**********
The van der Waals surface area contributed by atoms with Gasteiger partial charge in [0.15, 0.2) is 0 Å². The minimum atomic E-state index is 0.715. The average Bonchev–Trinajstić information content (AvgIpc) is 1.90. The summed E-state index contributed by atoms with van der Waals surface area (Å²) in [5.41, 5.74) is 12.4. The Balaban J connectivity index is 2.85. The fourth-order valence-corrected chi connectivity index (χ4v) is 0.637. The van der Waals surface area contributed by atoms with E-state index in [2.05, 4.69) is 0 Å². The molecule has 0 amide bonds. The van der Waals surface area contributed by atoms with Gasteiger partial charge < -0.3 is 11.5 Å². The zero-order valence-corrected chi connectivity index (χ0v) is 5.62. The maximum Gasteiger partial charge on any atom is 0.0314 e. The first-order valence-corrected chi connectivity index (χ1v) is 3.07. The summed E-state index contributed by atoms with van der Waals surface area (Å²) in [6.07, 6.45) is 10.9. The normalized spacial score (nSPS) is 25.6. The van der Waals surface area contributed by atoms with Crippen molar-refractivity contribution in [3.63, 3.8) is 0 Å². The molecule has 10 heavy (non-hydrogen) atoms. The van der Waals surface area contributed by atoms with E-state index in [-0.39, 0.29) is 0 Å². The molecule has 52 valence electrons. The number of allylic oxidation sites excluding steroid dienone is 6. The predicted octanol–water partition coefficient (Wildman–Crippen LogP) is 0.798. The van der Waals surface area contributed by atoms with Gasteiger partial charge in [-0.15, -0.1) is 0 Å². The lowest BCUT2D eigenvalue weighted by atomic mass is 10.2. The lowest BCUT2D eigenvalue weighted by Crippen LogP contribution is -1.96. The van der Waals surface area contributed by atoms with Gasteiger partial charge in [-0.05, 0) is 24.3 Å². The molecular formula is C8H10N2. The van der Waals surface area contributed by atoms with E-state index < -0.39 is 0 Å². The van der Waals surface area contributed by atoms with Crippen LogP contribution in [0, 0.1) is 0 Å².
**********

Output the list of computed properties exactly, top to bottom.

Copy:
The van der Waals surface area contributed by atoms with Gasteiger partial charge in [0.15, 0.2) is 0 Å². The minimum atomic E-state index is 0.715. The average Bonchev–Trinajstić information content (AvgIpc) is 1.90. The summed E-state index contributed by atoms with van der Waals surface area (Å²) in [5.41, 5.74) is 12.4. The Balaban J connectivity index is 2.85. The fourth-order valence-corrected chi connectivity index (χ4v) is 0.637. The van der Waals surface area contributed by atoms with E-state index in [2.05, 4.69) is 0 Å². The molecule has 0 amide bonds. The van der Waals surface area contributed by atoms with Gasteiger partial charge < -0.3 is 11.5 Å². The zero-order valence-corrected chi connectivity index (χ0v) is 5.62. The maximum Gasteiger partial charge on any atom is 0.0314 e. The first-order valence-corrected chi connectivity index (χ1v) is 3.07. The summed E-state index contributed by atoms with van der Waals surface area (Å²) in [6.07, 6.45) is 10.9. The normalized spacial score (nSPS) is 25.6. The van der Waals surface area contributed by atoms with Crippen molar-refractivity contribution in [3.63, 3.8) is 0 Å². The molecule has 10 heavy (non-hydrogen) atoms. The van der Waals surface area contributed by atoms with E-state index in [-0.39, 0.29) is 0 Å². The molecule has 52 valence electrons. The number of allylic oxidation sites excluding steroid dienone is 6. The predicted octanol–water partition coefficient (Wildman–Crippen LogP) is 0.798. The van der Waals surface area contributed by atoms with Gasteiger partial charge in [-0.15, -0.1) is 0 Å². The lowest BCUT2D eigenvalue weighted by atomic mass is 10.2. The lowest BCUT2D eigenvalue weighted by Crippen LogP contribution is -1.96. The van der Waals surface area contributed by atoms with Gasteiger partial charge in [-0.05, 0) is 24.3 Å². The molecular formula is C8H10N2. The van der Waals surface area contributed by atoms with E-state index < -0.39 is 0 Å². The van der Waals surface area contributed by atoms with Crippen LogP contribution in [0, 0.1) is 0 Å².